It is perhaps the strangest alliance of convenience in a war defined by unusual bedfellows – the UAE, a fierce opponent of what it considers the “terrorist” Muslim Brotherhood, and the Islah party, the movement’s Yemen branch.
For years they and their proxies have fought to secure the presidency of Abd Rabbuh Hadi against the rebel Houthis, and have together defended the temporary seat of the Hadi government, Aden, as the Houthis marched through the rest of the country.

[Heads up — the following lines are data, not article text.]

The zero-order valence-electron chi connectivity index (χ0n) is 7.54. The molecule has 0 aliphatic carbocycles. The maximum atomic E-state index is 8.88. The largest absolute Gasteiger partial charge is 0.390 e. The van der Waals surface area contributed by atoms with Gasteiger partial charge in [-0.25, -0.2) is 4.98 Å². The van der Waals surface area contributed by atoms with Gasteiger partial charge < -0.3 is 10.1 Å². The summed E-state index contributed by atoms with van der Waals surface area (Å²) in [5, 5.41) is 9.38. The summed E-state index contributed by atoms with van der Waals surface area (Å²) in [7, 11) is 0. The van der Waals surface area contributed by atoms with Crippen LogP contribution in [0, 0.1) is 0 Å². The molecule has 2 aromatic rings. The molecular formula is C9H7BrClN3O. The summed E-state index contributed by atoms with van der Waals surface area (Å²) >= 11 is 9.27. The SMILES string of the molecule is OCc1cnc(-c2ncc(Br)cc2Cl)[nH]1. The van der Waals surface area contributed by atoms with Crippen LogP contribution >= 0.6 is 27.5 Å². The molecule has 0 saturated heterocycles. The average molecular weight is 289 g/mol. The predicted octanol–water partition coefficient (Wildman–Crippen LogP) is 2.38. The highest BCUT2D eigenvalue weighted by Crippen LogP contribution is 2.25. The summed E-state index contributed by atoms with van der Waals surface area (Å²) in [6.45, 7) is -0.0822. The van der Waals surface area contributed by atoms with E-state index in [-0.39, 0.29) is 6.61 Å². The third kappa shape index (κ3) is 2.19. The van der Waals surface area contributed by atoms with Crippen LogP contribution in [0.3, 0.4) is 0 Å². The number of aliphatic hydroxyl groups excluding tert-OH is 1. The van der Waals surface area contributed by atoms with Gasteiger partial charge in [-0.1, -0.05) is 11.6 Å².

But in a country where history is littered with shifting alliances, double-dealing and splits, reality is never black and white. The forces loyal to the UAE, known as the “Security Belt,” support the breakaway Southern Transitional Council, while the Islahi support Hadi’s push for a united Yemen.
Added to this is the current diplomatic war being fought by the UAE and its allies against Qatar, which they accuse of supporting “terrorism” through the Brotherhood.
Those fractures have led to what would seem to have been a foregone conclusion from the outset of war: the UAE’s proxies in Aden are in open conflict with Islah.
Read the whole story from Middle East Eye.
Featured image courtesy of Wikimedia Commons
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